The church is a short walk of 15 minutes from the train station — a very odd place contains the skeletons of people who form the ornaments of the chapel. In the early 15th century, a gothic church built in the middle of the cemetery, for which many graves exhibited. The bones were first stored temporarily in the basement of the new church.
The cemetery also had to be reduced, so that the exhumation continued. According to tradition, this work performed by a half-blind Cistercian monk, who systematically arranged all bones. There’s an entrance fee of 90 CZK.
Medieval Silver mine
Kutna Hora was a silver mining town in medieval times. As of today, visitors can take the underground tour of the silver mine. It may not be a cheaper thing to do, but something I would love to see while we’re there. But it was closed during our visit in March. So if you intend to visit all the sights, first check the opening hours. I presume more sites closed during the winter.
Saint Barbara's Church
With so many churches in Europe, especially in Rome, were full of them, but every church has a distinct style and history. The cathedral of St Barbara is a real gem; it took more than 500 years to finished.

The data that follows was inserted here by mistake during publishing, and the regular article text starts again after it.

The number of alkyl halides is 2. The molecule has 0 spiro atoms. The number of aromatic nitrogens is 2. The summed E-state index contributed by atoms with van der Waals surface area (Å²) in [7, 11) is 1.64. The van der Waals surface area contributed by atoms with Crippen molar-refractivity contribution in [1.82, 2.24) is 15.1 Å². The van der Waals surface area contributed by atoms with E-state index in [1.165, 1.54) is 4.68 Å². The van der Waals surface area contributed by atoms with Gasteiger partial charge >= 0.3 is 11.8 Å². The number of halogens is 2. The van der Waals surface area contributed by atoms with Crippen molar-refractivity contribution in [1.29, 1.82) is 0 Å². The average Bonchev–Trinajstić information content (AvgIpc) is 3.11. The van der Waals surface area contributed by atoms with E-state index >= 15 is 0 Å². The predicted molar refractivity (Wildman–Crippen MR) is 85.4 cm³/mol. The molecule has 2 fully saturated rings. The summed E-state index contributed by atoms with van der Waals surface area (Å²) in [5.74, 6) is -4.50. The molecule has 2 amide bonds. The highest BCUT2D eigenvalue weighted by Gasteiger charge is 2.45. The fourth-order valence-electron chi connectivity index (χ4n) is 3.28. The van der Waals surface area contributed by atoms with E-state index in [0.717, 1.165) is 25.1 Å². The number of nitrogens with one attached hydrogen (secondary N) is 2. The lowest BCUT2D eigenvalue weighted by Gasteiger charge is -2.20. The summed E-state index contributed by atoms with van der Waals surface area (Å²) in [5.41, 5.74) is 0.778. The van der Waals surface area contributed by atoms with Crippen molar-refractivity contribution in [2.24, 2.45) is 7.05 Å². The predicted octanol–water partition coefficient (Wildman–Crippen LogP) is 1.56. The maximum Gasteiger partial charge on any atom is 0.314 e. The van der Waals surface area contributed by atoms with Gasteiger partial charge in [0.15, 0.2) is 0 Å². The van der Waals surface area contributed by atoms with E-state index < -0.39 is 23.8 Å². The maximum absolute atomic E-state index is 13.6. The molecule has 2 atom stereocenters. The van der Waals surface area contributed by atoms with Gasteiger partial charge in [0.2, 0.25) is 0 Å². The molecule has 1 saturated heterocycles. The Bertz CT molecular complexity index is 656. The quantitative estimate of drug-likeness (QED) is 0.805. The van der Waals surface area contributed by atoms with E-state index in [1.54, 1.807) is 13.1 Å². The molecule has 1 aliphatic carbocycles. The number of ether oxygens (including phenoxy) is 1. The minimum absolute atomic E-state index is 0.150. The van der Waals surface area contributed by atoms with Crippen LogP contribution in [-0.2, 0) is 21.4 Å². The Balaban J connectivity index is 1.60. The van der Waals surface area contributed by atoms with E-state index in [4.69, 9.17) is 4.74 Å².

The church is one of the notable buildings of Kutna Hora. It sits on a hilltop for five centuries and contemplating as an excellent sample of Bohemian Gothic architecture. The church interior has medieval frescoes, chapels, and explicit reliefs and statues.
Stroll The Historic Center Of Kutna Hora
In spite of its essential sights, the historic center of Kutna Hora is relatively small and easy to navigate on foot, unlike Prague, you barely meet anyone on the street. It abounds with numerous residential buildings.
Did you know that Kutna Hora has a low and upper town? You’re likely ascending your way up in a while. The lower part in the city is amply endowed, mainly because it was destroyed by fire on several occasions — while in the upper town is an essential expression where the St.Barbara Cathedral stood.